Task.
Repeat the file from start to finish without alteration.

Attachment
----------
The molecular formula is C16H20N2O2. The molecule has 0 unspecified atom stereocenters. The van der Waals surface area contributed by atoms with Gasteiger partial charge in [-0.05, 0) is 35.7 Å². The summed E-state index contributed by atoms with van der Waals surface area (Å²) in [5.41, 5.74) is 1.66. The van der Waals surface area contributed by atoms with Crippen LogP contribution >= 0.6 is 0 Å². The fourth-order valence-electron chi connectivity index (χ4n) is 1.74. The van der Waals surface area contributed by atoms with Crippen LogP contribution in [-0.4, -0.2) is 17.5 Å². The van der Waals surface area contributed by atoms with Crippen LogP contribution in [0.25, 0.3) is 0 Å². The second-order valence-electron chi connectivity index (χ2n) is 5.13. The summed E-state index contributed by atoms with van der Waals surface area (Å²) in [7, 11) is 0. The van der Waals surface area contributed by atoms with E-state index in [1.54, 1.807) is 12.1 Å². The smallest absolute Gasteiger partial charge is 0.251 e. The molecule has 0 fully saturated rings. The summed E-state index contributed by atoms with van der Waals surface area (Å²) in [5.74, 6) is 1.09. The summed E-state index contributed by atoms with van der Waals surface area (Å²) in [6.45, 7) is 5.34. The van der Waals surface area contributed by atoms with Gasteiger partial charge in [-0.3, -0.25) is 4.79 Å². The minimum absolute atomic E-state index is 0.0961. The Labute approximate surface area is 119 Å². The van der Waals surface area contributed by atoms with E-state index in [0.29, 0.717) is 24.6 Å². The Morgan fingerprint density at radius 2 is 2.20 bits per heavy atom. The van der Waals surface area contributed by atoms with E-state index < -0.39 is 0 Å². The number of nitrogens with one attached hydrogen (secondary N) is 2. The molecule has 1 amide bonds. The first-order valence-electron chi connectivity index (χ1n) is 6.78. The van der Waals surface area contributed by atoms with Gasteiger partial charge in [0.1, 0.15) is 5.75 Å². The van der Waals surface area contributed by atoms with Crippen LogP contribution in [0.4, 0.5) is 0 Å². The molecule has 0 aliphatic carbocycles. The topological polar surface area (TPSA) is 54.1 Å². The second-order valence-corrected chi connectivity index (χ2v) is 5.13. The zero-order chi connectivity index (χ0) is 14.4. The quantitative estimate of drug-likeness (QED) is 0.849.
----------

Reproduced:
The molecular formula is C16H20N2O2. The molecule has 0 unspecified atom stereocenters. The van der Waals surface area contributed by atoms with Gasteiger partial charge in [-0.05, 0) is 35.7 Å². The summed E-state index contributed by atoms with van der Waals surface area (Å²) in [5.41, 5.74) is 1.66. The van der Waals surface area contributed by atoms with Crippen LogP contribution >= 0.6 is 0 Å². The fourth-order valence-electron chi connectivity index (χ4n) is 1.74. The van der Waals surface area contributed by atoms with Crippen LogP contribution in [-0.4, -0.2) is 17.5 Å². The van der Waals surface area contributed by atoms with Crippen LogP contribution in [0.25, 0.3) is 0 Å². The second-order valence-electron chi connectivity index (χ2n) is 5.13. The summed E-state index contributed by atoms with van der Waals surface area (Å²) in [7, 11) is 0. The van der Waals surface area contributed by atoms with E-state index in [1.54, 1.807) is 12.1 Å². The smallest absolute Gasteiger partial charge is 0.251 e. The molecule has 0 fully saturated rings. The summed E-state index contributed by atoms with van der Waals surface area (Å²) in [5.74, 6) is 1.09. The summed E-state index contributed by atoms with van der Waals surface area (Å²) in [6.45, 7) is 5.34. The van der Waals surface area contributed by atoms with Gasteiger partial charge in [-0.3, -0.25) is 4.79 Å². The minimum absolute atomic E-state index is 0.0961. The Labute approximate surface area is 119 Å². The van der Waals surface area contributed by atoms with E-state index in [0.29, 0.717) is 24.6 Å². The Morgan fingerprint density at radius 2 is 2.20 bits per heavy atom. The van der Waals surface area contributed by atoms with E-state index < -0.39 is 0 Å². The number of nitrogens with one attached hydrogen (secondary N) is 2. The molecule has 1 amide bonds. The first-order valence-electron chi connectivity index (χ1n) is 6.78. The van der Waals surface area contributed by atoms with Gasteiger partial charge in [0.1, 0.15) is 5.75 Å². The van der Waals surface area contributed by atoms with Crippen LogP contribution in [0.4, 0.5) is 0 Å². The molecule has 0 aliphatic carbocycles. The topological polar surface area (TPSA) is 54.1 Å². The second-order valence-corrected chi connectivity index (χ2v) is 5.13. The zero-order chi connectivity index (χ0) is 14.4. The quantitative estimate of drug-likeness (QED) is 0.849.